Research is already underway. Japanese scientists Katsuhiko Hayashi and Mitinori Saitou have been at the forefront of IVG research: In 2012, they became the first to convert mice skin cells into sperm and immature egg cells (oocytes), which they were able to use to breed mice—but the process still required fresh ovarian tissues taken from mouse fetuses.

Scientists haven’t yet achieved this with human cells, though startups like Conception, Ivy Natal, and Gameto are working on developing the tech. The proof of concept may very well come in the next few years, but there will likely be at least a decade of safety testing.

Several decades away: Artificial wombs 

In 2017, a team of scientists developed an artificial womb—which they called the Biobag—that was able to support lamb fetuses outside of their mother. Their experiment wasn’t to test whether a fetus could fully develop in the artificial womb; it demonstrated the possibility of supporting babies born prematurely.

Image for article titled ✦ The future of reproduction
Image: Nature Communications

The biobag extended the viability of premature lamb babies—something similar could someday do the same for human babies. But actually growing an organism from blastocyst to baby is much more difficult. One big reason: the placenta. It’s a complex organ that is responsible for hormones, biosynthesis, and fetus monitoring that is difficult to replicate, said Linda Sung, the director of reproductive endocrinology and infertility at NYU Langone Long Island. Scientists have yet to replicate even a kidney, liver, or heart properly—and those are much simpler organs.

In the future, Greely imagines, we’ll eventually be able to grow a uterus from stem cells. But in order to produce a fetus, we’ll have to hook the uterus up to a heart-lung machine, and ensure that it’s being fed the right amount of hormones, properly oxygenated blood, glucose, and all of the other nutrients that a placenta provides.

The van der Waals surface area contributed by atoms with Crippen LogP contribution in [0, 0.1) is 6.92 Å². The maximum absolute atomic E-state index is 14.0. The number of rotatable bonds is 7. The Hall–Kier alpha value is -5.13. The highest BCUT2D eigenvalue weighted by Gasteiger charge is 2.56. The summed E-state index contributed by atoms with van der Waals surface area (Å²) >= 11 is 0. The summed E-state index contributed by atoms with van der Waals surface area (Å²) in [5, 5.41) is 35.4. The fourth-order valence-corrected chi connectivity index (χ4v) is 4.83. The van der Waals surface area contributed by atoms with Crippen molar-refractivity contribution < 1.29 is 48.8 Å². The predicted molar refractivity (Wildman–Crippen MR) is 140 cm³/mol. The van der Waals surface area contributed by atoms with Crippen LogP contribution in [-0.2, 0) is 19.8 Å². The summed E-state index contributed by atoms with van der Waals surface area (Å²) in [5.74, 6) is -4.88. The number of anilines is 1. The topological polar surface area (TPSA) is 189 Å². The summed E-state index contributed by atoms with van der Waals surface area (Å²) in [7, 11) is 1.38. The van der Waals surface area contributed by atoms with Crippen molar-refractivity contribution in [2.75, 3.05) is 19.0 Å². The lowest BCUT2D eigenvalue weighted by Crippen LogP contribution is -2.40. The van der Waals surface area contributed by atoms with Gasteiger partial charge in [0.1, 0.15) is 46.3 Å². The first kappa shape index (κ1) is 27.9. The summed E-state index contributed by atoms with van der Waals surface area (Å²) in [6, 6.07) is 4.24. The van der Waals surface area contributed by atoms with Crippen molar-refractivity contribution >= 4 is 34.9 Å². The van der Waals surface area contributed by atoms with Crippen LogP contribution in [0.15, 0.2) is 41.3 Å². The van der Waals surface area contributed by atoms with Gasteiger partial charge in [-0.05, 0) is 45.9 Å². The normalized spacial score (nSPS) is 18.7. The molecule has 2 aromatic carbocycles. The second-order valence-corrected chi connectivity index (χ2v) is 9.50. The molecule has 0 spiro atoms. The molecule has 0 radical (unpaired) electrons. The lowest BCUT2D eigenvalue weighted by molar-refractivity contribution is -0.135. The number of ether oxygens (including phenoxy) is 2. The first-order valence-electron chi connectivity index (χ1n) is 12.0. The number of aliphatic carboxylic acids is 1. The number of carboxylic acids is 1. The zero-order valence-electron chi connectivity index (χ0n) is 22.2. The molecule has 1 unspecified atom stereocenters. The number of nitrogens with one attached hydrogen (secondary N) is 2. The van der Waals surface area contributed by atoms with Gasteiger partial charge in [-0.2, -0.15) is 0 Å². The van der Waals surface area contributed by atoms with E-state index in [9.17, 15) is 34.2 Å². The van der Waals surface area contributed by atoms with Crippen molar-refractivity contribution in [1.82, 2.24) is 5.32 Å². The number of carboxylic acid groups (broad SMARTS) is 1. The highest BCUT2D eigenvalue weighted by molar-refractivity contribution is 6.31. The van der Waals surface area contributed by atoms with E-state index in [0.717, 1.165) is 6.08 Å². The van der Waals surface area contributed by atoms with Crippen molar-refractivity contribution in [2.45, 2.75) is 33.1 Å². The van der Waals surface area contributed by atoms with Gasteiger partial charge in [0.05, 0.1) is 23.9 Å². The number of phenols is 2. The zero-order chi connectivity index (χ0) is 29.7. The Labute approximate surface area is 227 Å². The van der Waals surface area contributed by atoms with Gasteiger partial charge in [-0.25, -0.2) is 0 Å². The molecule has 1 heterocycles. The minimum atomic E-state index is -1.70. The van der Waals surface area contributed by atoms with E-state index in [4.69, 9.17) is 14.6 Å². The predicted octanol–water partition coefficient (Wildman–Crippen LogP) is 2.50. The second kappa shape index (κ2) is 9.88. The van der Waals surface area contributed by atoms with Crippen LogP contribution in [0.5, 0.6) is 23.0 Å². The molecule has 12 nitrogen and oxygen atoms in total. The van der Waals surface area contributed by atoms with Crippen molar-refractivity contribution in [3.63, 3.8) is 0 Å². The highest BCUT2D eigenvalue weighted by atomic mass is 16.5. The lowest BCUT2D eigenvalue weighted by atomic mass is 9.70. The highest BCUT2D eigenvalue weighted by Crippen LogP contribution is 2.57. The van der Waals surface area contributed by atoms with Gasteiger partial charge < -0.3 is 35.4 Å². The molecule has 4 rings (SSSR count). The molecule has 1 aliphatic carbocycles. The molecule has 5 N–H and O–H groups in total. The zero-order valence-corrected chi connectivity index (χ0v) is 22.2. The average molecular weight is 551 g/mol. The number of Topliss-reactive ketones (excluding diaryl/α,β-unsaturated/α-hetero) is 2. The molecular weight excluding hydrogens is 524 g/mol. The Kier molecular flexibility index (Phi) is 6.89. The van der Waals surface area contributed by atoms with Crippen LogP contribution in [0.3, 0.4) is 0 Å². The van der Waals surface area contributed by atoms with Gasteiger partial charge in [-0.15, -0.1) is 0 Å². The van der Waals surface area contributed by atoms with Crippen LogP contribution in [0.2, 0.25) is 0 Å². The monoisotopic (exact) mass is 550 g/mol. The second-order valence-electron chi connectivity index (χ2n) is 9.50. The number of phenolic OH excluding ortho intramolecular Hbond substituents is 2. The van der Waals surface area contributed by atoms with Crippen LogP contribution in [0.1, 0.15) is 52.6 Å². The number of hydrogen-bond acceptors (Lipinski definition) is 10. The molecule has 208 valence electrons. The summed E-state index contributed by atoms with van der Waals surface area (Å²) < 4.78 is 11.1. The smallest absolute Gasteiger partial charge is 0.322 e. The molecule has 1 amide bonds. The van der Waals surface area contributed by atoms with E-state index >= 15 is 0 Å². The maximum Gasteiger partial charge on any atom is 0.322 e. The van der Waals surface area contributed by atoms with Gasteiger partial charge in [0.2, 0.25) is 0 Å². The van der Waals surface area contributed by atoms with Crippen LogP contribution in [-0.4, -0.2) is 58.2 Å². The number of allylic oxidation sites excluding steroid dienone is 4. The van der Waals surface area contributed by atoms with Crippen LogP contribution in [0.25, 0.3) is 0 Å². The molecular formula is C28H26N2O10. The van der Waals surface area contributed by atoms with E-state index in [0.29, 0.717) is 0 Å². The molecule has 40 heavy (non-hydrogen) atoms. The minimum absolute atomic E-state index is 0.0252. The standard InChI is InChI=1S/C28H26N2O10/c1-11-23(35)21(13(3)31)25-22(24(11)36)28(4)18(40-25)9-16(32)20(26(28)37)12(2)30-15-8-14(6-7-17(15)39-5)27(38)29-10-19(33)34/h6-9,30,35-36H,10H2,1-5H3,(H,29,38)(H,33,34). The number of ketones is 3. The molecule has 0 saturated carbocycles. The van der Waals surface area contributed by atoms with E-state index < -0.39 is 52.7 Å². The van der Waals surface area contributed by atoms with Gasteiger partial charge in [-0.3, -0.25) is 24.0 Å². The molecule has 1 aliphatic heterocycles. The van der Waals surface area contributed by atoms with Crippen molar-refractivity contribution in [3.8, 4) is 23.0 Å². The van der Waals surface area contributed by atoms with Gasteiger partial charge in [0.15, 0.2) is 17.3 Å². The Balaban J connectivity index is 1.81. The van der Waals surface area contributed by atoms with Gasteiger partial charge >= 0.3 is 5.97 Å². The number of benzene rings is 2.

Which procedure do you find most fascinating? 

Gene-editing embryos

Growing babies from stem cells

Artifical wombs

Uterus transplants

In last week’s poll about living on Airbnb, 65% of you said you’d consider becoming a digital nomad for a few months a year.

Have a great week,

—Jasmine Teng, associate membership editor (still hasn’t watched Gattaca)


Male pregnancy is, theoretically, medically possible. Gender reassignment surgery allows doctors to create neovaginas, and further uterus or utero-vaginal transplants could support pregnancy. There have been no human trials to date. However, Chinese researchers impregnated male rats by sewing them to female rats last year, though there is limited application for human research.

But it probably won’t happen for a while: Uterus transplants to biological women are still extremely rare procedures. Roughly 70 transplants have been carried out to date, with 23 live births confirmed.